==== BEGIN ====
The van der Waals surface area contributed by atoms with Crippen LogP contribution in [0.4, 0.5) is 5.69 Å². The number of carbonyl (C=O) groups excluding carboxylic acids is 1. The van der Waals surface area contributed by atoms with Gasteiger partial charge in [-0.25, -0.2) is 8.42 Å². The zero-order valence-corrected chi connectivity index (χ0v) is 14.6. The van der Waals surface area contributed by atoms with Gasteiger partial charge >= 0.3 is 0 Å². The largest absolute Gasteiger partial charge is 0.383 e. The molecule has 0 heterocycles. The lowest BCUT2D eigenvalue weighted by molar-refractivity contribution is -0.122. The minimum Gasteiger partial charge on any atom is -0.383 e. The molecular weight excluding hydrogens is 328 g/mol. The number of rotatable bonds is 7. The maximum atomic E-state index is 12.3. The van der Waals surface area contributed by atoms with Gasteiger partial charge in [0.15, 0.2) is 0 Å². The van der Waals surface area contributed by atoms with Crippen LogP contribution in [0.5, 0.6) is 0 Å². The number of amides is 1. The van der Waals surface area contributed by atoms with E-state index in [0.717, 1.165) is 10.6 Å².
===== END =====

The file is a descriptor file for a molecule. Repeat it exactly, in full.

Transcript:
The van der Waals surface area contributed by atoms with Crippen LogP contribution in [0.4, 0.5) is 5.69 Å². The number of carbonyl (C=O) groups excluding carboxylic acids is 1. The van der Waals surface area contributed by atoms with Gasteiger partial charge in [-0.25, -0.2) is 8.42 Å². The zero-order valence-corrected chi connectivity index (χ0v) is 14.6. The van der Waals surface area contributed by atoms with Gasteiger partial charge >= 0.3 is 0 Å². The largest absolute Gasteiger partial charge is 0.383 e. The molecule has 0 heterocycles. The lowest BCUT2D eigenvalue weighted by molar-refractivity contribution is -0.122. The minimum Gasteiger partial charge on any atom is -0.383 e. The molecular weight excluding hydrogens is 328 g/mol. The number of rotatable bonds is 7. The maximum atomic E-state index is 12.3. The van der Waals surface area contributed by atoms with Gasteiger partial charge in [0.15, 0.2) is 0 Å². The van der Waals surface area contributed by atoms with Crippen LogP contribution in [0.5, 0.6) is 0 Å². The number of amides is 1. The van der Waals surface area contributed by atoms with E-state index in [0.717, 1.165) is 10.6 Å².